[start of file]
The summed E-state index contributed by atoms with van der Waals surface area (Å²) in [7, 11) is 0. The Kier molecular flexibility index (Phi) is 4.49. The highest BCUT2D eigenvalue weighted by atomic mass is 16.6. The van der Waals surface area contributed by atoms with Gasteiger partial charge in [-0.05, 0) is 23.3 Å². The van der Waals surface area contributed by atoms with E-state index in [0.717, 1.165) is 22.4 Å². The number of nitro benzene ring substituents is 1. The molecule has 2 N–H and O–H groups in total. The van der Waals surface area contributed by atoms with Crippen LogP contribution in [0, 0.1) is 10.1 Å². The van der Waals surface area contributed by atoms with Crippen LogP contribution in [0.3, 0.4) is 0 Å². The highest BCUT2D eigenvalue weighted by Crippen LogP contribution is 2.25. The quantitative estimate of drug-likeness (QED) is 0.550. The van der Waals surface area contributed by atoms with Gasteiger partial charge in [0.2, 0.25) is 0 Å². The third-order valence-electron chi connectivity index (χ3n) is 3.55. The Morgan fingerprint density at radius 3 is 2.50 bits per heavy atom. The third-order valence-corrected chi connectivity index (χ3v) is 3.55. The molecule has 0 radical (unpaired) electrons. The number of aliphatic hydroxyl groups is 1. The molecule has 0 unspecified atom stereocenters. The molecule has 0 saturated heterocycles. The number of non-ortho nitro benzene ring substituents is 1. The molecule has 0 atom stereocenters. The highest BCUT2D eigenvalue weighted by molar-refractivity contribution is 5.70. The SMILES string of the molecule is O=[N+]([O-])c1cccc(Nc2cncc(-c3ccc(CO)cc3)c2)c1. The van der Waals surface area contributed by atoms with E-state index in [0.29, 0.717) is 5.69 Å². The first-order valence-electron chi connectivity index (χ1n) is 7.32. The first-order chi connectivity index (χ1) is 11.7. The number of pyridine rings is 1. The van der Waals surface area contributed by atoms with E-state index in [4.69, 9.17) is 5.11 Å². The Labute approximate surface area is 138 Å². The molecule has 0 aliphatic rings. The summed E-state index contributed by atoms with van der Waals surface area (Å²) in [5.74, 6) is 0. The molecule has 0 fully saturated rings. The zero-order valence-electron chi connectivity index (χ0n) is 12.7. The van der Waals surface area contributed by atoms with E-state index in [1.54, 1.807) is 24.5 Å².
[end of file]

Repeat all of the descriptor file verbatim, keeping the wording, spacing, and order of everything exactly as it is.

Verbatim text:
The summed E-state index contributed by atoms with van der Waals surface area (Å²) in [7, 11) is 0. The Kier molecular flexibility index (Phi) is 4.49. The highest BCUT2D eigenvalue weighted by atomic mass is 16.6. The van der Waals surface area contributed by atoms with Gasteiger partial charge in [-0.05, 0) is 23.3 Å². The van der Waals surface area contributed by atoms with E-state index in [0.717, 1.165) is 22.4 Å². The number of nitro benzene ring substituents is 1. The molecule has 2 N–H and O–H groups in total. The van der Waals surface area contributed by atoms with Crippen LogP contribution in [0, 0.1) is 10.1 Å². The van der Waals surface area contributed by atoms with Crippen LogP contribution in [0.3, 0.4) is 0 Å². The highest BCUT2D eigenvalue weighted by Crippen LogP contribution is 2.25. The quantitative estimate of drug-likeness (QED) is 0.550. The van der Waals surface area contributed by atoms with Gasteiger partial charge in [0.2, 0.25) is 0 Å². The third-order valence-electron chi connectivity index (χ3n) is 3.55. The Morgan fingerprint density at radius 3 is 2.50 bits per heavy atom. The third-order valence-corrected chi connectivity index (χ3v) is 3.55. The molecule has 0 radical (unpaired) electrons. The number of aliphatic hydroxyl groups is 1. The molecule has 0 unspecified atom stereocenters. The molecule has 0 saturated heterocycles. The number of non-ortho nitro benzene ring substituents is 1. The molecule has 0 atom stereocenters. The highest BCUT2D eigenvalue weighted by molar-refractivity contribution is 5.70. The SMILES string of the molecule is O=[N+]([O-])c1cccc(Nc2cncc(-c3ccc(CO)cc3)c2)c1. The van der Waals surface area contributed by atoms with E-state index in [0.29, 0.717) is 5.69 Å². The first-order valence-electron chi connectivity index (χ1n) is 7.32. The first-order chi connectivity index (χ1) is 11.7. The number of pyridine rings is 1. The van der Waals surface area contributed by atoms with E-state index in [4.69, 9.17) is 5.11 Å². The Labute approximate surface area is 138 Å². The molecule has 0 aliphatic rings. The summed E-state index contributed by atoms with van der Waals surface area (Å²) in [5.74, 6) is 0. The molecule has 0 fully saturated rings. The zero-order valence-electron chi connectivity index (χ0n) is 12.7. The van der Waals surface area contributed by atoms with E-state index in [1.54, 1.807) is 24.5 Å².